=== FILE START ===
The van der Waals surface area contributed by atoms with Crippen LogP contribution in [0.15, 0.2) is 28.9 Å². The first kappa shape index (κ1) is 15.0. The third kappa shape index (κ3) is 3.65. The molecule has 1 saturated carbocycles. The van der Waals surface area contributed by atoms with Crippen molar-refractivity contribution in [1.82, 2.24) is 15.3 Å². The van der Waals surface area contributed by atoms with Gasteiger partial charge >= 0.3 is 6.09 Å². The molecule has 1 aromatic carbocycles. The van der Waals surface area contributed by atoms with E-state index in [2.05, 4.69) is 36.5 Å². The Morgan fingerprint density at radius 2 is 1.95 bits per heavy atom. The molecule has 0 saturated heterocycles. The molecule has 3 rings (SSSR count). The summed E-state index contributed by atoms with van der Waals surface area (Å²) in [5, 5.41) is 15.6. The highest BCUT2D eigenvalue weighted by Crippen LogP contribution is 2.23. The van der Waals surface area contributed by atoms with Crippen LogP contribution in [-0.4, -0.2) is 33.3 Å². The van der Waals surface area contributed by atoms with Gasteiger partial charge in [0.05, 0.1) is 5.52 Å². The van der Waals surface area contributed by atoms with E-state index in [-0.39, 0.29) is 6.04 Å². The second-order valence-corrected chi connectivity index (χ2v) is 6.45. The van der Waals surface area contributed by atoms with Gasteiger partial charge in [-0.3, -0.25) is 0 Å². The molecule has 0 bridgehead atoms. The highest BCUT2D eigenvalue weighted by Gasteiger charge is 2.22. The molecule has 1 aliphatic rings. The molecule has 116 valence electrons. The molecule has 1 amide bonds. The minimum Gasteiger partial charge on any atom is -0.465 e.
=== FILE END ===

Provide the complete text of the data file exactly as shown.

The van der Waals surface area contributed by atoms with Crippen LogP contribution in [0.15, 0.2) is 28.9 Å². The first kappa shape index (κ1) is 15.0. The third kappa shape index (κ3) is 3.65. The molecule has 1 saturated carbocycles. The van der Waals surface area contributed by atoms with Crippen molar-refractivity contribution in [1.82, 2.24) is 15.3 Å². The van der Waals surface area contributed by atoms with Gasteiger partial charge >= 0.3 is 6.09 Å². The molecule has 1 aromatic carbocycles. The van der Waals surface area contributed by atoms with E-state index in [2.05, 4.69) is 36.5 Å². The Morgan fingerprint density at radius 2 is 1.95 bits per heavy atom. The molecule has 0 saturated heterocycles. The molecule has 3 rings (SSSR count). The summed E-state index contributed by atoms with van der Waals surface area (Å²) in [5, 5.41) is 15.6. The highest BCUT2D eigenvalue weighted by Crippen LogP contribution is 2.23. The van der Waals surface area contributed by atoms with Crippen LogP contribution in [-0.4, -0.2) is 33.3 Å². The van der Waals surface area contributed by atoms with Gasteiger partial charge in [0.05, 0.1) is 5.52 Å². The van der Waals surface area contributed by atoms with E-state index in [-0.39, 0.29) is 6.04 Å². The second-order valence-corrected chi connectivity index (χ2v) is 6.45. The van der Waals surface area contributed by atoms with Gasteiger partial charge in [-0.3, -0.25) is 0 Å². The molecule has 0 bridgehead atoms. The highest BCUT2D eigenvalue weighted by Gasteiger charge is 2.22. The molecule has 1 aliphatic rings. The molecule has 116 valence electrons. The molecule has 1 amide bonds. The minimum Gasteiger partial charge on any atom is -0.465 e.